Concerned about the deficit? Start saving
January 24, 2013
The deal to avoid the fiscal cliff solved an immediate problem, but made a long-term problem worse. While the economy was spared the shock of severe tax increases and spending cuts, the deal is expected to exacerbate to growing federal deficit problem.
If that concerns you, then you might want to start saving more money. You very well might need it.
The Congressional Budget Office estimates that the deal Democrats and Republicans made to avert the fiscal cliff will add $4 trillion to the U.S. budget deficit over the next 10 years. The irony, of course, is that the fiscal cliff austerity measures were originally put in place to force Congress to address the deficit problem. Instead, they've resulted in a deal that makes that problem worse.
Controlling your own destiny
After you've e-mailed your elected representatives, screamed at the television and torn your hair out, there is little more you can do about Washington's fiscal shenanigans. However, there is one thing you can do to protect yourself from the fallout of mounting federal deficits: save more money.
Here are four possible results of rising budget deficits -- and the reason each one makes it important for you to have more personal savings:
- Benefits may be reduced. Everyone knows that Social Security and Medicare are on an unsustainable course, where commitments exceed their funding mechanisms. The more Congress delays addressing this problem, the more it becomes inevitable that future benefits will have to be reduced, either by limiting the size of payouts or raising the eligibility age. This means you'll need personal savings to make up the difference.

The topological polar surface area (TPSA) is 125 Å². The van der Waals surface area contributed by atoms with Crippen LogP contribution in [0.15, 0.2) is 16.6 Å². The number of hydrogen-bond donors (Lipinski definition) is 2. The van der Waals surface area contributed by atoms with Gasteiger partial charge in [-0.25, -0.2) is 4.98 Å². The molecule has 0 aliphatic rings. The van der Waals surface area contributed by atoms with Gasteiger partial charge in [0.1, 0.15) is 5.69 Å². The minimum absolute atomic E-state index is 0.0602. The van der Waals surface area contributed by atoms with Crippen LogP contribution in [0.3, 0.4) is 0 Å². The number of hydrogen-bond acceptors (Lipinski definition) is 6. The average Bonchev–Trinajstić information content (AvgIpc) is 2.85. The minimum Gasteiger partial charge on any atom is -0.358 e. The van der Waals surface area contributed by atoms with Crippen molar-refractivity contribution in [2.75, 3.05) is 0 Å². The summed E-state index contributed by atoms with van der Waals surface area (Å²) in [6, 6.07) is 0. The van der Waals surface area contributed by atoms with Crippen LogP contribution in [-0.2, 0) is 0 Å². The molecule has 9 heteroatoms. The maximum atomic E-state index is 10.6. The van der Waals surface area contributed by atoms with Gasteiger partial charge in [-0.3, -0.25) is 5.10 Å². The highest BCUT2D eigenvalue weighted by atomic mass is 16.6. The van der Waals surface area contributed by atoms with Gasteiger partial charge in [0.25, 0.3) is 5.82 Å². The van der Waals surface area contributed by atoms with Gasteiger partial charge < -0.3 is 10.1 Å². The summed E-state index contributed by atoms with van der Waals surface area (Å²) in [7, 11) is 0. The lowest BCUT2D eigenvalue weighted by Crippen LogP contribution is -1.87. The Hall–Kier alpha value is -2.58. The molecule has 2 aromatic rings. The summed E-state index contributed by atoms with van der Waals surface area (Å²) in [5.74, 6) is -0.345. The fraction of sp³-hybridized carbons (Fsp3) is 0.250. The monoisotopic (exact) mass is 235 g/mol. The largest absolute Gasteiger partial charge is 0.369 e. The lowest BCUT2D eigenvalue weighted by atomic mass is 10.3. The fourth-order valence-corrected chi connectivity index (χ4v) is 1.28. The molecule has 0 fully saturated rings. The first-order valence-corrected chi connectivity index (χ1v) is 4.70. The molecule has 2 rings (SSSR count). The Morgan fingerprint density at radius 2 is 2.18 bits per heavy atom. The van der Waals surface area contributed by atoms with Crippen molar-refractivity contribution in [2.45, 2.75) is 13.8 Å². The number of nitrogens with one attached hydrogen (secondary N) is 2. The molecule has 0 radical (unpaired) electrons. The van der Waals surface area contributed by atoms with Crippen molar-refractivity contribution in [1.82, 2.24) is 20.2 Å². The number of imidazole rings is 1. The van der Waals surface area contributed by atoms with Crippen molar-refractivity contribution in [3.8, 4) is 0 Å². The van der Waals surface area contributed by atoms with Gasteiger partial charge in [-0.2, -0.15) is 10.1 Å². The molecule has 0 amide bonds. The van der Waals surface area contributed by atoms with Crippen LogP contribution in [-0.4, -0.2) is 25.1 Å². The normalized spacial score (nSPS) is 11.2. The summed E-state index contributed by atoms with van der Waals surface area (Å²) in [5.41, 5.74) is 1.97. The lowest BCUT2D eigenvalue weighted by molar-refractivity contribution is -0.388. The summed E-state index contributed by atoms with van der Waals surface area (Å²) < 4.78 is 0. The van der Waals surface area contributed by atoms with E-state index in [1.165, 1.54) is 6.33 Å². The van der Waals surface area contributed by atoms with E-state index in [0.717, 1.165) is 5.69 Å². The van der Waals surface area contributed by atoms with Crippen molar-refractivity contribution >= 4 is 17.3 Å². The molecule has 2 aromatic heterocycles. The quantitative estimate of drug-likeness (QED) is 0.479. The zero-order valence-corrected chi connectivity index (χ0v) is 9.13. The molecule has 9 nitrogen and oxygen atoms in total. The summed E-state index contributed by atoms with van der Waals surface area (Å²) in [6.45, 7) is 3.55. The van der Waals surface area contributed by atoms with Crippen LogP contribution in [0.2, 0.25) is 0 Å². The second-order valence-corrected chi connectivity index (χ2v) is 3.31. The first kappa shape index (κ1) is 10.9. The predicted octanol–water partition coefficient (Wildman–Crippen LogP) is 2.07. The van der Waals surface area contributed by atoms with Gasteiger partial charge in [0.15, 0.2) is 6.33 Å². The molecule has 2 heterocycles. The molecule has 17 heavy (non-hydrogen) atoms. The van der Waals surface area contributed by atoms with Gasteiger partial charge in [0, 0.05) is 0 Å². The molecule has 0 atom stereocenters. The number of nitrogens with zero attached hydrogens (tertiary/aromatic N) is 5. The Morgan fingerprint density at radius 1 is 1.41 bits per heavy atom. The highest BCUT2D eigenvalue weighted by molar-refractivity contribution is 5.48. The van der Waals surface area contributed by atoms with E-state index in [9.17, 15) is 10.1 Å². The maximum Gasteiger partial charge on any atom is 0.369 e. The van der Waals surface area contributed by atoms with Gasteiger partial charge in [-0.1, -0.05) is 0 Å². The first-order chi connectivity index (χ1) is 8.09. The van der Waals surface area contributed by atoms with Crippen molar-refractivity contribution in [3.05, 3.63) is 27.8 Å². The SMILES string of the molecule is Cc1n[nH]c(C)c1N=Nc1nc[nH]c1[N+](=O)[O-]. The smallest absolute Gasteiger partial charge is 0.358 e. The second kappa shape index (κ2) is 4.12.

- Taxes may rise. Eventually, debts have to be paid. As unpopular as tax increases are, there may come a day when the government has no choice. Personal savings could help cushion this blow to your paycheck.
- The job market may stay sluggish. A massive deficit will restrict future government spending, creating a drag on the economy. With employment and wage prospects uncertain, personal savings can be a good safety net.
- Interest rates may become more rewarding. Right now, rates on savings accounts, money market accounts and even five-year CDs are all below 1 percent. That could change if the deficit isn't brought under control. Already there have been rumblings about lowering the nation's credit standing if the deficit problem isn't credibly addressed, and a lower credit rating would push interest rates higher. Of course, while this could make savings accounts pay more, it isn't the best scenario for depositors -- shaky government credit would make FDIC insurance a little less of a sure thing.
There is one possible scenario under which the deficit won't make it very rewarding to save money, and that's if policy makers decide to actively encourage inflation to effectively reduce the value of the government's existing debt. That would erode the value of your savings. But if everyone were facing fast-rising prices, having a strong reserve of savings would still be much better than not.